Older Americans Delay, or Defy, Retirement
They tidy the baggage carts in airports, they sell clothes or work as cashiers in supermarkets at an age when their peers have long ago retired.
Working after 75 is becoming less and less unusual in the United States.
Sandy Thorpe, 76, is part of this growing cohort of Americans who continue to toil in their later years. By necessity, but by choice too.
"One of the main reasons I continue working is I have a very good medical insurance," she said.
Health care is a common concern in a country where medical costs can be in the tens of thousands of dollars and quickly eat through a lifetime of savings.
Thorpe started working 16 years ago. After a short time running a cleaning service, she is now correspondence coordinator for a prison fellowship, located in Virginia, near Washington.
When she divorced, she had to face facts: her modest pension was insufficient to pay the bills or heal properly from an injury received playing soccer. An active women's soccer league in the Washington area includes divisions for players over 50, and over 60.
"I am lucky," she said. "I am in great health. I love my job. I work for a nonprofit ministry, I help people who are in need."
And in addition to the health benefits, "It keeps my mind sharp," she said, adding that she doesn't even use all of her vacation days each year.
"I will stay as long they want to have me."
- Good news for some, not others -
Thorpe, a mother of five and grandmother to 12, feels all the more privileged since many other seniors are forced to accept grueling jobs, packing parcels all day long or cleaning offices.
The phenomenon of older Americans continuing to work "is slightly more a bad news story than a good news story," said Jacob Kirkegaard, an economist at the Peterson Institute for International Economics.
For people with advanced education, continuing to work until 80 or even 85 is associated with an increase in life expectancy.
With all their mental faculties, they can continue to work as teachers, lawyers or doctors, adjusting their schedule as they see fit.
And with many businesses complaining they cannot fill open positions, these older workers participate in the country's economic expansion.
But "the problem is there is another group of Americans that continue to work for purely financial reasons," Kirkegaard said. "People forget that close to half of Americans have no private retirement savings."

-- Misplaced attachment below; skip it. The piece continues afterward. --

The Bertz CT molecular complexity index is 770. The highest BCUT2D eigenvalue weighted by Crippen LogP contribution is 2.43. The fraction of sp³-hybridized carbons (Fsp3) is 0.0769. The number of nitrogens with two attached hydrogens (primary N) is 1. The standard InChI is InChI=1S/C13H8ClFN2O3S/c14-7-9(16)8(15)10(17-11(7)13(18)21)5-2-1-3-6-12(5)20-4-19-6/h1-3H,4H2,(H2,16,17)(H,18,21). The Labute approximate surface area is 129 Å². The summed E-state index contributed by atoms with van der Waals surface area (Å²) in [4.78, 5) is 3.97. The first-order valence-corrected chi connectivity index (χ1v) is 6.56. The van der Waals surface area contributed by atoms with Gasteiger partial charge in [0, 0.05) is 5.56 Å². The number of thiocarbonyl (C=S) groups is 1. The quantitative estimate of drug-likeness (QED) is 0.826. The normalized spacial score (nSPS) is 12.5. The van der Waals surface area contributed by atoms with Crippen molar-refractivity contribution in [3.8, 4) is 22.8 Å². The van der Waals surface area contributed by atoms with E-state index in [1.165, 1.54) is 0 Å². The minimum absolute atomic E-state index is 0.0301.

The share of people aged 75 and over who are in the labor force jumped to 8.3 percent in 2017 from 5.3 percent in 2000.
At the same time, for those over 80, the rate doubled to six percent, according to U.S. Labor Department data.
Many are casualties of the 2008 financial crisis: the collapse of the financial and real estate markets occurred as a large proportion of baby boomers were approaching retirement.
Many counting on their mutual funds to support their old age, saw their savings wiped out, and their homes worthless or forfeit.
"They don't have other choice than continue to work. They simply cannot retire," Kirkegaard said, noting that the United States has the highest income inequality among retirees in OECD, due to the lack of a sufficient public pension system.
Allan Shedlin, 77, only recently left his job at a grocery store in the suburbs of Washington, his second career.
His first was as a teacher in New York. "Nobody goes to this profession to get wealthy," he said. "And my retirement plan was not enough to retire."
He was 63 when he started working for Trader Joe's.
"I must say for the first two months it was a little bit humiliating," Shedlin said, admitting he was not used to doing menial tasks like cleaning up spills.
- More reliable -
The early days were also exhausting, since he had to adjust to shift work, and help unload trucks carrying pallets of food.
But Trader Joe's offers some benefits like good medical coverage and discounts on store products. And later he was shifted to a role dealing more with customers, where he excelled.
Shedlin, who is divorced and has three daughters, one son and eight grandchildren, probably would have continued the job, but he received an inheritance that allowed him to devote himself fully to other projects.
"I shopped there and it is a fun place to work," he said.
Since the issues of health care costs or retirement savings is not likely to go away, the trend of Americans working longer will continue, says Kirkegaard.
And as companies continue to struggle to find enough workers, employers will make increased use of this experienced workforce, that has the reputation of being more reliable than their younger counterparts.
Some swimming pools have reportedly hired lifeguards even into their 80s, eschewing the traditional teenage workers to fill the role.